Each year on Thanksgiving and Christmas morning, I whip up a delicious breakfast casserole for my family to enjoy while parade-watching or opening gifts.
Usually, it involves potatoes. Always, it involves eggs and cheese.
But recently, when looking for a similar casserole to bake for out-of-town guests, I realized two things: One, I didn't have a go-to breakfast casserole recipe, and two, there was most likely the perfect, crowd-pleasing recipe hidden within the treasure trove that is the r/Old_Recipes subreddit.
Enter Redditor u/hii_itsmeee and their great-great-great-great grandmother's "egg soufflé" breakfast casserole. The photo in their original post showed a few of my favorite things: a worn index card with a handwritten recipe and cheesy, eggy, sausagey goodness I knew I needed in my own kitchen — and belly.
According to u/hii_itsmeee, their family has used the recipe — which can be classified as a strata — for six generations at Christmas, family reunions and more.
"We make two casseroles for 10 people and we have some leftovers," they wrote.
They had me at "leftovers."
So, early on a Saturday morning, I went to work, crumbling and cooking ground sausage, chopping red onions, green peppers and mushrooms and grating cheese. I cracked 12 eggs and cut 10 slices of bread into cubes, just like the Redditor's great-great-great-great grandmother would want me to.
Into my 9x13-inch pan went the cubed bread, followed by cheese, meat, veggies and dried mustard. After adding milk, eggs and salt, it was time to stir it together a bit and toss it into my 350 F oven. After about 45 minutes, my house smelled heavenly and the casserole had the most beautiful golden-brown top I'd ever seen.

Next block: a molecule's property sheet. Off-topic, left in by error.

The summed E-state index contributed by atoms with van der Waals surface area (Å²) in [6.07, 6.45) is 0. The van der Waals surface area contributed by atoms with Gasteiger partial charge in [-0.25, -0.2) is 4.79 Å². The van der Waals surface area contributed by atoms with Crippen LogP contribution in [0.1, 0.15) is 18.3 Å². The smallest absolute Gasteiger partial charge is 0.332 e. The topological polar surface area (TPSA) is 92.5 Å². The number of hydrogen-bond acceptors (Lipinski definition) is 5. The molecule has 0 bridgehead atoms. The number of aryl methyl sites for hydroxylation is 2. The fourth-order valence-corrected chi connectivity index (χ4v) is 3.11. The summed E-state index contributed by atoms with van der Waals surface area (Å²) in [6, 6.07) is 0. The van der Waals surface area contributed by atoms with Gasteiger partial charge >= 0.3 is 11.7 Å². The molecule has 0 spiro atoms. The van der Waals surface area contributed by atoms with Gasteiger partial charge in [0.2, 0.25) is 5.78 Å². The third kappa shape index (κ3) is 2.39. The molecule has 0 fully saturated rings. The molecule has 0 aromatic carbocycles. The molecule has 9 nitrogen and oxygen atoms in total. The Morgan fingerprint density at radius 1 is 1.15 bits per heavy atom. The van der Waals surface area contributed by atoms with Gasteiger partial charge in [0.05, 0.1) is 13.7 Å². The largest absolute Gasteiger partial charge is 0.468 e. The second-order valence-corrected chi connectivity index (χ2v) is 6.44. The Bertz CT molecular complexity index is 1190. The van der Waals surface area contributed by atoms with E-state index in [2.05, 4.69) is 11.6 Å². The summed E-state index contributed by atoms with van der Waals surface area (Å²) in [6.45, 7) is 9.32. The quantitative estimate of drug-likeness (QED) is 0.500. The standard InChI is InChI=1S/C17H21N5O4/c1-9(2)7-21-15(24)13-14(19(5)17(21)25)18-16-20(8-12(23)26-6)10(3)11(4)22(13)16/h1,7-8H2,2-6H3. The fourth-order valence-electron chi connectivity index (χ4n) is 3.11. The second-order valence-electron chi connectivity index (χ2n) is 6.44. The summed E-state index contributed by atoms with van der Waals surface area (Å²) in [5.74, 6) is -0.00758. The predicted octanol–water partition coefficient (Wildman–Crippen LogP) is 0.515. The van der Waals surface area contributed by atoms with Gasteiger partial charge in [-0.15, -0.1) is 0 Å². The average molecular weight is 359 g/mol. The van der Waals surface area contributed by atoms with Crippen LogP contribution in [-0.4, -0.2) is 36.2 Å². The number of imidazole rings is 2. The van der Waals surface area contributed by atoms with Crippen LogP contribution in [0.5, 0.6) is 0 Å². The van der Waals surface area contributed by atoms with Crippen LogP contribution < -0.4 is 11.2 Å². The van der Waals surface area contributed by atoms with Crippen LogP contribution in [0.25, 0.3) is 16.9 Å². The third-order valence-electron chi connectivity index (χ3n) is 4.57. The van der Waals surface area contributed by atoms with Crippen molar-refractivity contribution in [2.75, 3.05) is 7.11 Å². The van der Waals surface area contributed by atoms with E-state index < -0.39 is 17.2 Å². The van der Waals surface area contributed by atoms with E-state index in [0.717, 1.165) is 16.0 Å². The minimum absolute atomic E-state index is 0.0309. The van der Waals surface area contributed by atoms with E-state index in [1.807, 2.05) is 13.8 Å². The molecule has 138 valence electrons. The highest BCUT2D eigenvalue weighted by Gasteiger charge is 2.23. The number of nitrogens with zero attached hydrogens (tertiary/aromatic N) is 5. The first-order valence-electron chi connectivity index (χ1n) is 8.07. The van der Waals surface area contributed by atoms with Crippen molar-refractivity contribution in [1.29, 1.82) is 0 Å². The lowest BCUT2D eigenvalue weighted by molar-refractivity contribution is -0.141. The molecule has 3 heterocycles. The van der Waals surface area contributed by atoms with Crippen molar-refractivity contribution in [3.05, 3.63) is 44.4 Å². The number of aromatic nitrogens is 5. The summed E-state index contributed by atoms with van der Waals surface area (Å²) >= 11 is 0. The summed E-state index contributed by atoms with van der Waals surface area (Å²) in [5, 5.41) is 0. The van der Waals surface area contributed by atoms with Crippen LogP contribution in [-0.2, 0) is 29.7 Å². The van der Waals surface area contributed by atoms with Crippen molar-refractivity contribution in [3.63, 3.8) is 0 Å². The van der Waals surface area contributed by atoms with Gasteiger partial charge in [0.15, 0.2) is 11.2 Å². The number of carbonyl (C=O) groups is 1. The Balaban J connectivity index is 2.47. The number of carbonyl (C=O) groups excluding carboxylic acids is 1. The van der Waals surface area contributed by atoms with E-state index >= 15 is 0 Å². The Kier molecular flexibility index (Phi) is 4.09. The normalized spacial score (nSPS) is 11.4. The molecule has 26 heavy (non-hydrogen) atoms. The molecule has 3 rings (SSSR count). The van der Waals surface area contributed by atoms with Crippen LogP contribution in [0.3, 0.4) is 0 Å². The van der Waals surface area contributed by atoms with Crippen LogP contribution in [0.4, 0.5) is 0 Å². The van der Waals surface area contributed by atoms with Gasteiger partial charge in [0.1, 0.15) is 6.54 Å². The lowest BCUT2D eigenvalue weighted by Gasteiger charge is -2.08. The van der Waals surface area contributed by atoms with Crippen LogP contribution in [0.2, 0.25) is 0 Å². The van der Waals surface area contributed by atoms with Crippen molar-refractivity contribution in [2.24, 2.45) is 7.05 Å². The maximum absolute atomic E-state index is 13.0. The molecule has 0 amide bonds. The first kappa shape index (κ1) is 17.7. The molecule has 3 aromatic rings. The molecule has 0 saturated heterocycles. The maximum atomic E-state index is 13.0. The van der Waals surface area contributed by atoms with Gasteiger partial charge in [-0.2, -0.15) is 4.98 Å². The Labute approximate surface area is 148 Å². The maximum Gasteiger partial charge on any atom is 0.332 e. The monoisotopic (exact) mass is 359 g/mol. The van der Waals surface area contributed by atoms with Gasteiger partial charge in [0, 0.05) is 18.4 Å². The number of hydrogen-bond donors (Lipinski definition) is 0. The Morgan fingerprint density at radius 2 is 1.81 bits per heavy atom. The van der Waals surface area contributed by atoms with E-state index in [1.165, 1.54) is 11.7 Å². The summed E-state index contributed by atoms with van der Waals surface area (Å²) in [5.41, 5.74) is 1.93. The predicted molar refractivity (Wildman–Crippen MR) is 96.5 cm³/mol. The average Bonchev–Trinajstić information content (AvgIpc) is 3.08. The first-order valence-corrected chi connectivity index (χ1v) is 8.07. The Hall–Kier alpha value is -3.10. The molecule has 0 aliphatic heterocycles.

As far as taste, this one was a crowd-pleaser. My guests commented that they liked the use of bread rather than breakfast potatoes or hash browns because it felt lighter in their stomachs. And "light" was the perfect word to describe it all around: The eggs were fluffy, the bread gave it an airy feel and the extras were flavorful and delicious.
And yes, there were leftovers. Plenty of leftovers.
The following day, we were all pleased to see that the dish reheated wonderfully in my microwave. One of our guests remarked they even liked it better the second day because the vegetables got a bit softer and the flavors were stronger.
Great-great-great-great grandmother's "egg soufflé" will definitely show up again in my home this holiday season. The original recipe suggests other breakfast meats as well, so I'd love to try it with ham or bacon. In fact, cooking the vegetables in bacon fat for a few minutes before tossing them into the casserole would really make 'em pop.
Overall, as a dedicated potatoes-in-my-breakfast-casserole girl, I may be a convert to this lighter version of the crowd-pleasing breakfast — especially because I didn't feel like I needed a nap 20 minutes after eating it.